It is imperative to also lift up Winnie Madikizela-Mandela, Madiba's former wife, who helped hold the anti-apartheid movement together during his unjust imprisonment for 27 years. When her husband’s image and voice were banned, she represented him to the world – and she suffered for her bold action.
In a very candid interview with Dr. Boyce Watkins, Nation of Islam leader Minister Louis Farrakhan shared his thoughts about Quentin Tarantino’s “Django Unchained.” He also revealed the greatest attribute of leadership. Amongst many thoughts Min. Farrakhan had about “Django Unchained,” one candid thought he shared was he believes the film could serve as preparation for race war.
This year marks the 33rd anniversary of Black August, the annual commemoration of the liberation struggle of African people inside the United States. The month of celebration and reflection was initiated by political prisoners, many of whom were members of the Black Panther Party and the Republic of New Africa, two of the main revolutionary organizations that emerged during the late 1960s.
Gerald Perreira has lived and worked in Libya as an organizer and journalist and has been giving regular reports to Block Report Radio and the San Francisco Bay View newspaper. It is important to develop our own media and experts who can speak from an African perspective.
Aristide returned to Haiti today. I’ve not seen such genuine happiness on the faces of Haiti’s poor in over seven years. Welcome, President Jean Bertrand Aristide and family. Today is a good day for the poorest of the poor. Blessed be the endless Haiti revolution against the organized tyranny of the “civilized” and “schooled” peoples. On this day, we remember the sacrifice of the warriors who took up arms in self-defense against the occupation and coup d’etat. We recall the 20,000 slaughtered by the coup regime from 2004 to 2006, slaughtered with the complicity of U.N./U.S. firepower.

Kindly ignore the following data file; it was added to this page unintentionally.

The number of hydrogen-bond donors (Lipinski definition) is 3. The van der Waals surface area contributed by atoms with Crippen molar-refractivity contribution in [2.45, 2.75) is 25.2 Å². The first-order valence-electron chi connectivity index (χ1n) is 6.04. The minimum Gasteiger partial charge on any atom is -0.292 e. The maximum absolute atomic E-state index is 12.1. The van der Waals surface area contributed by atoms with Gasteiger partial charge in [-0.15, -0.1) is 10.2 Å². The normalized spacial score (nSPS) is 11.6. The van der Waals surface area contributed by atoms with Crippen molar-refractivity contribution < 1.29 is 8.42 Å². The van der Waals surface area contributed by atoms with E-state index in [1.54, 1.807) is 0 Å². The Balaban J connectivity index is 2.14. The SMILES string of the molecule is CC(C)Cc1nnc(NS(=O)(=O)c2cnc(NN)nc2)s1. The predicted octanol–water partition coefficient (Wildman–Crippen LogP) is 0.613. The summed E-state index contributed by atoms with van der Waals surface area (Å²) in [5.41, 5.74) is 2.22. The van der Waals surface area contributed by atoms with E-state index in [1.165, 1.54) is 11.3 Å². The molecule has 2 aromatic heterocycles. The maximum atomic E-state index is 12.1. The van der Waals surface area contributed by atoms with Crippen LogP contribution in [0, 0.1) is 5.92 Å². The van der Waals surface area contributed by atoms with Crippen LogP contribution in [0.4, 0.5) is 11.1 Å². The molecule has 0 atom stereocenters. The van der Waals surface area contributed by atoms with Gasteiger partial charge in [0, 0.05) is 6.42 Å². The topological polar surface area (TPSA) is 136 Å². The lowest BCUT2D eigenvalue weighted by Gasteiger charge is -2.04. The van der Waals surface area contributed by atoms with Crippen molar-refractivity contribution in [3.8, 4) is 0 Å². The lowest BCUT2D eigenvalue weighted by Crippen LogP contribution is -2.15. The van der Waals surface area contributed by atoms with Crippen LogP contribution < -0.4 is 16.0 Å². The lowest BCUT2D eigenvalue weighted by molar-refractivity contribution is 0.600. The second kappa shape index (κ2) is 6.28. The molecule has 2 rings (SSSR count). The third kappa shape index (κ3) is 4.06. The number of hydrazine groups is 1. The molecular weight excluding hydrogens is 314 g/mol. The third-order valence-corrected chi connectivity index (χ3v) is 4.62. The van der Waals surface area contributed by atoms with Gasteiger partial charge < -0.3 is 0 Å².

“They’ve made Johannes Mehserle into a victim in this case and he’s nothing but a brutal killer," said Aidge Patterson, leader of the LA Coalition for Justice for Oscar Grant. He believes a lack of media coverage of the first cop to be tried for murder in California was intended to quiet people down. “This is obviously one of the most historic cases in the entire country and it should be on every news station, but they’re good at keeping people ignorant.” Thank Minister of Information JR for convincing the Black press to cover the story.
A Michigan judge ruled this week that the Rev. Edward Pinkney, a Benton Harbor minister and longtime vocal community activist who recently served 13 months in jail, couldn't attend his own hearing in Grand Rapids before the Michigan Court of Appeals because he is under 24-hour house arrest and probation for quoting the Bible.
When Daniel Landry attended the City Attorney’s latest gang injunction press conference on June 21, little did he know how it would turn out. As a local who grew up in the Fillmore (aka Western Addition), Landry wanted to ensure that some community representation took place. “Someone needed to be there to give it some balance,” said Landry. “When the gang injunction came down on Oakdale, I wasn’t able to be there. This time I wanted to be way ahead in terms of addressing the issue.”